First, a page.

The United States is much less a nation of entrepreneurs than it was a generation ago. Small, independent businesses have declined sharply in both numbers and market share across many sectors of the economy. Between 1997 and 2012, the number of small manufacturers fell by more 70,000, local retailers saw their ranks diminish by about 108,000, and the number of community banks and credit unions dropped by half, from about 26,000 to 13,000. At the same time, starting a new business appears to have become harder than ever. The number of startups launched annually has fallen by nearly half since the 1970s.
As stunning as these figures are, there has been remarkably little public debate about this profound structural shift taking place in the U.S. economy. We tend to accept the decline of small business as the inevitable result of market forces. Big companies are thought to be more efficient and productive; therefore, although we may miss the corner drugstore or the family-owned auto repair shop, their demise is unavoidable, and it’s economically beneficial.
But our new report suggests a different, and very troubling, explanation for the dwindling ranks of small businesses. It presents evidence that their decline is owed, at least in part, to anticompetitive behavior by large, dominant corporations. Drawing on examples in pharmacy, banking, telecommunications, and retail, it finds that big companies routinely use their size and their economic and political power to undermine their smaller rivals and exclude them from markets.
These abuses have gone unchecked because of a radical change in the ideological framework that guides anti-monopoly policy. About thirty-five years ago, policy-makers came to view maximizing efficiency — rather than maintaining fair and open markets for all competitors — as the primary aim of antitrust enforcement. This was a profound departure from previous policy and America’s long-standing anti-monopoly tradition. Over time, this ideological shift impacted more than antitrust enforcement. It infused much of public policy with a bias in favor of big business, creating an environment less and less hospitable to entrepreneurs.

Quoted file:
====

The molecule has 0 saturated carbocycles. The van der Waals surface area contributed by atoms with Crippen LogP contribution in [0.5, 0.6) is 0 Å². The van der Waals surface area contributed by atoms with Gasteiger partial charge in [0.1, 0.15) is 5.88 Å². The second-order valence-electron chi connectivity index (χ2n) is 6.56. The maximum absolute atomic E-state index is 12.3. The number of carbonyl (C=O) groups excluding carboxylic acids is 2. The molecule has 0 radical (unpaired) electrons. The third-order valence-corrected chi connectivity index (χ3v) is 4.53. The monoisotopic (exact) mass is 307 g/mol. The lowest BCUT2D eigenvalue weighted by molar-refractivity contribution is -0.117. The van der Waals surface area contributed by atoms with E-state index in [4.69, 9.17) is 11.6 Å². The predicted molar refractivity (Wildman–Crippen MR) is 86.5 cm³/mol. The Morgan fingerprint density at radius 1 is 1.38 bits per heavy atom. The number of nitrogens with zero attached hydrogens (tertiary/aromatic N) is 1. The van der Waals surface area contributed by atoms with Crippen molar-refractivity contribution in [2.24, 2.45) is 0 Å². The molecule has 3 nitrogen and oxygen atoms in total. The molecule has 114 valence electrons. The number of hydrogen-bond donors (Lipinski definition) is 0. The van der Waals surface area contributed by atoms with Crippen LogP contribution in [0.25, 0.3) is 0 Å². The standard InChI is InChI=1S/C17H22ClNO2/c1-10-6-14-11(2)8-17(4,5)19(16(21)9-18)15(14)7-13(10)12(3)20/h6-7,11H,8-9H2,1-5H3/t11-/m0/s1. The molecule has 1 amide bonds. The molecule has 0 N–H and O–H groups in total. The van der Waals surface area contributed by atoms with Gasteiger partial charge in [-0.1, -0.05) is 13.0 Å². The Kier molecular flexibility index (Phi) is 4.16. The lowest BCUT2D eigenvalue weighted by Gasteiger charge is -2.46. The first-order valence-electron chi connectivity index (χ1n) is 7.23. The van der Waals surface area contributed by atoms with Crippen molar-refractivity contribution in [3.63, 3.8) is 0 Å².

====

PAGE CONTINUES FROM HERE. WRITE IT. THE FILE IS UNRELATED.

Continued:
This report presents three compelling reasons to bring a commitment to fair and open markets for small businesses back into antitrust enforcement and public policy more broadly:
- Small businesses deliver distinct consumer and market benefits, and in some sectors provide more value and better outcomes than their bigger competitors. And they often achieve these superior results because of their small scale, not in spite of it.
2. An economy populated by many small, independent businesses produces a more equitable distribution of income and opportunity, creates more jobs, and supports an expansive middle class.
3. Small-scale enterprise is compatible with democracy, while concentrated economic power threatens our liberty and our ability to be a self-governing people.
To restore competition and America’s entrepreneurial tradition, we can draw on our own rich antimonopoly history. In the late 19th and early 20th centuries, reformers enacted policies to break up concentrated power and ensure a level playing field for small businesses. These laws are still on the books, and the principles they embody are still relevant. With a fresh look at how we enforce them, these policies can go a long way toward reviving competition and small business. This report concludes by outlining several specific steps for doing so.
About This Paper
This paper is one of seven papers in the Report on Antitrust and Entrepreneurship, which is part of an American Antitrust Institute (AAI) project, made possible by a grant from the Ewing Marion Kauffman Foundation. The Report’s papers examine the important relationship between entrepreneurial activity and competition policy and enforcement. You can learn more about this important project and read the other papers here.